Sunday, December 18, 2005

Cuba's Ladies in White

In today's Wall Street Journal, Mary Anastasia O'Grady tells the story of some courageous Cuban women who have risked all on behalf of the independent librarians and other pro-freedom advocates currently imprisoned in Fidel Castro's Gulag:

When Fidel Castro ordered the lockup of 75 journalists, librarians and democracy advocates in March 2003, he made a calculation that despite an outcry from abroad at the time, his captives, sentenced to prison terms as long as 28 years, would soon enough be forgotten.

International silence has been Fidel's best friend over five decades of state terror. At home he counted on the manner of the 2003 crackdown--a terrifying wave of jackboot repression--to weaken his critics, who were growing far too brazen for his taste.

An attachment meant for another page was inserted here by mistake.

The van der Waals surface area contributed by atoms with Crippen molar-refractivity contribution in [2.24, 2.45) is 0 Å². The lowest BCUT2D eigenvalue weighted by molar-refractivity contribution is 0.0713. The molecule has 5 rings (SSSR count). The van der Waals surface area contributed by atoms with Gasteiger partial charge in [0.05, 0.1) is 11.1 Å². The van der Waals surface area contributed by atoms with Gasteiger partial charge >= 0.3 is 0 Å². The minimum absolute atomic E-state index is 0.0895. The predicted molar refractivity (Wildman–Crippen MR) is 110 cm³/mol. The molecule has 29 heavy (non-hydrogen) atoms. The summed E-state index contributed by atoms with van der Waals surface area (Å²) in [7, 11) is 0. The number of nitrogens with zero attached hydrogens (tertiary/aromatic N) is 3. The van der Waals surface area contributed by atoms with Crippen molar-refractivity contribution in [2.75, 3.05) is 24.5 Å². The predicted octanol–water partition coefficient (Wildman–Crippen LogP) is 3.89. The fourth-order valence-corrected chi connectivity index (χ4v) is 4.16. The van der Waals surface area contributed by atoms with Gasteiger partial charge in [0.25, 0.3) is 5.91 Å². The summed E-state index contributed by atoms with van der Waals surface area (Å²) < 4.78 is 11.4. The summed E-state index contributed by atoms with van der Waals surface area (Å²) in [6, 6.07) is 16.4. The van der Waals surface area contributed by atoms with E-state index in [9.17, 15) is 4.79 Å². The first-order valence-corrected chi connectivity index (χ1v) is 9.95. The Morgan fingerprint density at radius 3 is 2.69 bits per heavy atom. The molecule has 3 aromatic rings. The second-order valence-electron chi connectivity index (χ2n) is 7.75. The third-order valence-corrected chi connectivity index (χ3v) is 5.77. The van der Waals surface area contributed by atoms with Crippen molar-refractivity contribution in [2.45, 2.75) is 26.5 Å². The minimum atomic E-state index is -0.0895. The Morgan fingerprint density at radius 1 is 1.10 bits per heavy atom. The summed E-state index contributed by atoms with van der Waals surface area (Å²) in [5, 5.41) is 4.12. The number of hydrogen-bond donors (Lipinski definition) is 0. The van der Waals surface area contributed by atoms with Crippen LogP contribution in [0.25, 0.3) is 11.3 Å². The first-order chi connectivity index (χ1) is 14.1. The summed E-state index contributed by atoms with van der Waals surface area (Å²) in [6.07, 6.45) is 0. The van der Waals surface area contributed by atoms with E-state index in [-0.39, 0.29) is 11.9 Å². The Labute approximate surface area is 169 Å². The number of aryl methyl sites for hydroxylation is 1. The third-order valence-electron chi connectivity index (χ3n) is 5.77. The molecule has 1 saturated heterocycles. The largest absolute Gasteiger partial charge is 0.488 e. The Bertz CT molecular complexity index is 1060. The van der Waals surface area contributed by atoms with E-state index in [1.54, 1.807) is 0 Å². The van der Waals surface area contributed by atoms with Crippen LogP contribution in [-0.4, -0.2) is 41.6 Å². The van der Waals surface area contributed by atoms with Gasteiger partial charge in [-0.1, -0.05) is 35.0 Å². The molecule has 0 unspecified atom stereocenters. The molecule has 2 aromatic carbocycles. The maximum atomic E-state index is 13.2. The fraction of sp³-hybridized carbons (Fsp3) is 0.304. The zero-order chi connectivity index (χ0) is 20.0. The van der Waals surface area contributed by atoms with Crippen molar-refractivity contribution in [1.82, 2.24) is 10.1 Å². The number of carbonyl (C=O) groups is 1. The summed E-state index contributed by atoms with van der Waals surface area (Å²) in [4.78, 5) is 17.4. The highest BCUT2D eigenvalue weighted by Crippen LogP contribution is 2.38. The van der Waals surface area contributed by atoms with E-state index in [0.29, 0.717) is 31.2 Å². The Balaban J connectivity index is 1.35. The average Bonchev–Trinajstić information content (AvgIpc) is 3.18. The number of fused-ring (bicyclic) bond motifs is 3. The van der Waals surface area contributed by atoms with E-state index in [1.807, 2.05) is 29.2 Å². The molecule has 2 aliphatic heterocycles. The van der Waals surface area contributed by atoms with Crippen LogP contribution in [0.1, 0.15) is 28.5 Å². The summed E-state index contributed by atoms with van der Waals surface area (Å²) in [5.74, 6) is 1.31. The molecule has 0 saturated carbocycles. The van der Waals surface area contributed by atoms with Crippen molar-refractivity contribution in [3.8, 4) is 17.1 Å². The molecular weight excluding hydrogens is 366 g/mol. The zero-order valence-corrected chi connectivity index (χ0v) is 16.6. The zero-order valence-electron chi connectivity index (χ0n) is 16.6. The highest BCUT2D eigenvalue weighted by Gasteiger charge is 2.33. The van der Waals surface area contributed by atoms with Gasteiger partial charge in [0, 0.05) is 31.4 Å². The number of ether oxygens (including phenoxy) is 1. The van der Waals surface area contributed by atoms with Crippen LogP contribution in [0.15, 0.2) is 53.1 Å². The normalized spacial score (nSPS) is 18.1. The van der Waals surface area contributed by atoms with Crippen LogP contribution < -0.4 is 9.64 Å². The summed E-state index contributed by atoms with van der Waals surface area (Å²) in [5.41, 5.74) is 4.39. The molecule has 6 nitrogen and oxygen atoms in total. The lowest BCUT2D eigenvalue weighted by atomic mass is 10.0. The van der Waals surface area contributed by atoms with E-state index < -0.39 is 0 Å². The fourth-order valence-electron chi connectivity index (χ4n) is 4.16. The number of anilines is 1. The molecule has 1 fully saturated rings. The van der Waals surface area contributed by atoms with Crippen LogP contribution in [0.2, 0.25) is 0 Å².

What he didn't anticipate was the bravery and persistence of the Ladies in White--a band composed of mothers, wives, sisters and daughters of his prisoners--and the voice they would find, both at home and abroad, without weapons or resources.

This week, Cuba's Ladies in White were awarded the European Parliament's Sakharov Prize honoring freedom of thought, making them the international symbol of the Cuban cry for help. They share the prize with Reporters Without Borders, which fights for press freedom around the world, and Hauwa Ibrahim, a Nigerian human-rights advocate. Cuban dissident Oswaldo PayĆ”, who won the Sakharov Prize in 2002, summed up the accomplishment of the women: "They have publicly denied the fear of repression that is felt by so many."

Ladies in White

Just don't look for the Ladies in White to be honored by ALA Council anytime soon.


Post a Comment

<< Home